11th Week in Ordinary Time
An eye for an eye and a tooth for a tooth. (Matthew 5:38)
Retaliation—one of the world’s oldest and most contagious sins. Did you know that the Old Testament law of “an eye for an eye” was designed to put a limit on retaliation? You can find it in Leviticus 24:19-20. The goal was to keep people from inflicting more damage than they had received. Actually, it was considered an innovation for its time. It was not uncommon for a victim to over-retaliate against his attacker. If one man killed another man’s brother, the second man would feel justified in killing the first man’s entire family. So this law helped keep the cycle of revenge from spiraling into ever-increasing violence.
As helpful as this law was, Jesus asks us to go one daring step further. Don’t resist evil, he says, conquer it with good. Choose mercy and love over vengeance. After all, that’s what Jesus did. Consider all the offenses he had to endure, even before his crucifixion. All the lies, the gossip, and the false accusations—even the demands of the crowds, who seemed to have no regard for his own needs. Surely these offenses cried out for an answer!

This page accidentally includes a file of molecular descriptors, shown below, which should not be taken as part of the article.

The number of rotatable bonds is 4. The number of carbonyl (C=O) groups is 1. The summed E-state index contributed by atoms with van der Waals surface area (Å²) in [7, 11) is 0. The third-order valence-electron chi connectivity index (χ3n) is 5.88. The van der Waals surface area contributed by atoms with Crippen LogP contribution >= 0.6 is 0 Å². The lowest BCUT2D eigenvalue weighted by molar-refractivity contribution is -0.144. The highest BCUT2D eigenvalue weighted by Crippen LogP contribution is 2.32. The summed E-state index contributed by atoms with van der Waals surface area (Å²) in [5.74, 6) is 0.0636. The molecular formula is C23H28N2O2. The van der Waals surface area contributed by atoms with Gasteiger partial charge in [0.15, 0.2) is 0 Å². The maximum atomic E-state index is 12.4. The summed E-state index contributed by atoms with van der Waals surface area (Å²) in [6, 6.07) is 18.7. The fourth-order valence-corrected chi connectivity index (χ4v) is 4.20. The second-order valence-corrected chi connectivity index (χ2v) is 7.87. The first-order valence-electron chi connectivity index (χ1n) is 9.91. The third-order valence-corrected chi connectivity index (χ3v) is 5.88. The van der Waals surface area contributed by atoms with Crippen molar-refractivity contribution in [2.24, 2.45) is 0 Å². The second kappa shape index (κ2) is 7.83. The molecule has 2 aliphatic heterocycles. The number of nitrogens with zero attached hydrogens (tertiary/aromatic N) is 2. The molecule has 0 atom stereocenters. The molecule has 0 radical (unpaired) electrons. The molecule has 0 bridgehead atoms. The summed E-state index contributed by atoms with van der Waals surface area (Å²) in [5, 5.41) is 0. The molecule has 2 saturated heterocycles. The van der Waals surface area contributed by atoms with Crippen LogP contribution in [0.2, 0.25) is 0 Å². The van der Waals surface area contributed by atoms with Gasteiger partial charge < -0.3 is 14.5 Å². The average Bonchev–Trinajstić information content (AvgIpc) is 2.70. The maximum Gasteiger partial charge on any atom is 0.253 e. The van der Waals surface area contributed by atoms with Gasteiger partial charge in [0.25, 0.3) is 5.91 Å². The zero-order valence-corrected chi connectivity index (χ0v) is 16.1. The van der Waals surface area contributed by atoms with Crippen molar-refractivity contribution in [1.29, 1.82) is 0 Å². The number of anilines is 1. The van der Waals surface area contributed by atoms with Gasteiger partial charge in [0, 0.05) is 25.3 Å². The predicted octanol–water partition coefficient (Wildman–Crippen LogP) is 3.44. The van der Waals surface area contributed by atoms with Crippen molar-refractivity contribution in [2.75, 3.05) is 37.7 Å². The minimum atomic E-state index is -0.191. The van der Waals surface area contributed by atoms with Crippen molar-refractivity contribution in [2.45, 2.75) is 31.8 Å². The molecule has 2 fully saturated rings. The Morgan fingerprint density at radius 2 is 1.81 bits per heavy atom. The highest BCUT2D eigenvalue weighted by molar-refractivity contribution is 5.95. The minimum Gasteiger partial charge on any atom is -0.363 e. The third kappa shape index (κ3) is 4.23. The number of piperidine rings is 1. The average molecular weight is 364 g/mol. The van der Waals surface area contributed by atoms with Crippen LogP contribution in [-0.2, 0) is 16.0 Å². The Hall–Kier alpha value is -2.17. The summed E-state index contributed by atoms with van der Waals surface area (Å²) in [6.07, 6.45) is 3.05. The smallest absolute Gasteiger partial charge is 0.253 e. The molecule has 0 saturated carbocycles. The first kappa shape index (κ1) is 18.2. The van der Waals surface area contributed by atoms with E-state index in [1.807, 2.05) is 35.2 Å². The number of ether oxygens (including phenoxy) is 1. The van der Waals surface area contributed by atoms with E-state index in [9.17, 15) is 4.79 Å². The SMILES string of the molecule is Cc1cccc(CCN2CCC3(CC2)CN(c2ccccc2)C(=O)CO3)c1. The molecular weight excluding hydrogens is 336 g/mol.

But how did Jesus respond? By loving more. By giving more. By forgiving more—seventy times seven times. There was no resentment in his voice, no reluctance in his miracles, no indignation in his attitude. Even when he was rebuking his opponents or overturning tables in the Temple, it was out of anguish, not rage. Then came the ultimate show of mercy triumphing over retaliation: on the cross, he cried out, “Father, forgive them” (Luke 23:34).
Turn the other cheek. Resist not the evildoer. These are challenging words. It’s tempting to say that Jesus was just exaggerating, but his own witness tells us otherwise. He really does want us to be as merciful and peaceloving as possible. But he also knows who we are and how far we have to go before we get there. He knows that we want to be forgiving, but that there are certain situations that can be very hard for us. So take heart, try your best, and remember that Jesus is perfectly merciful. He will never demand “an eye for an eye” from you. No, he chooses to pray, “Father, forgive.” Every time.
“Thank you, Lord, for your tender mercy. Jesus, teach me to be more like you.”
1 Kings 21:1-16
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